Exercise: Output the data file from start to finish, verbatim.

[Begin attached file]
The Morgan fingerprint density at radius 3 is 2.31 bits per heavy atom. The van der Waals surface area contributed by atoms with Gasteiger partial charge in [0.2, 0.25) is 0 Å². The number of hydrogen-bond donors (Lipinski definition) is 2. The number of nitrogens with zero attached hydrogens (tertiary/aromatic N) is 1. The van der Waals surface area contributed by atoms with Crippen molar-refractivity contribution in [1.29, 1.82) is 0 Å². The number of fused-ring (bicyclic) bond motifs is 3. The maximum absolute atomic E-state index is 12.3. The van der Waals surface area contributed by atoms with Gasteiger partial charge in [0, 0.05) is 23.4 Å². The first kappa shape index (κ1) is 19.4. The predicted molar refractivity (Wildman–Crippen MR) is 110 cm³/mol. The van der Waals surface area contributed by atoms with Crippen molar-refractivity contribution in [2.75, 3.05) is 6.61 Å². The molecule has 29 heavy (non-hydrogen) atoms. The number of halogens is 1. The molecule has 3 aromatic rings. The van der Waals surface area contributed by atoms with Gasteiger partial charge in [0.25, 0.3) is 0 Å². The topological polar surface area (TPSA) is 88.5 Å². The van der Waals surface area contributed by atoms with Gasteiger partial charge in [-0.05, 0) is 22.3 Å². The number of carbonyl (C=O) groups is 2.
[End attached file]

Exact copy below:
The Morgan fingerprint density at radius 3 is 2.31 bits per heavy atom. The van der Waals surface area contributed by atoms with Gasteiger partial charge in [0.2, 0.25) is 0 Å². The number of hydrogen-bond donors (Lipinski definition) is 2. The number of nitrogens with zero attached hydrogens (tertiary/aromatic N) is 1. The van der Waals surface area contributed by atoms with Crippen molar-refractivity contribution in [1.29, 1.82) is 0 Å². The number of fused-ring (bicyclic) bond motifs is 3. The maximum absolute atomic E-state index is 12.3. The van der Waals surface area contributed by atoms with Gasteiger partial charge in [0, 0.05) is 23.4 Å². The first kappa shape index (κ1) is 19.4. The predicted molar refractivity (Wildman–Crippen MR) is 110 cm³/mol. The van der Waals surface area contributed by atoms with Crippen molar-refractivity contribution in [2.75, 3.05) is 6.61 Å². The molecule has 29 heavy (non-hydrogen) atoms. The number of halogens is 1. The molecule has 3 aromatic rings. The van der Waals surface area contributed by atoms with Gasteiger partial charge in [0.25, 0.3) is 0 Å². The topological polar surface area (TPSA) is 88.5 Å². The van der Waals surface area contributed by atoms with Gasteiger partial charge in [-0.05, 0) is 22.3 Å². The number of carbonyl (C=O) groups is 2.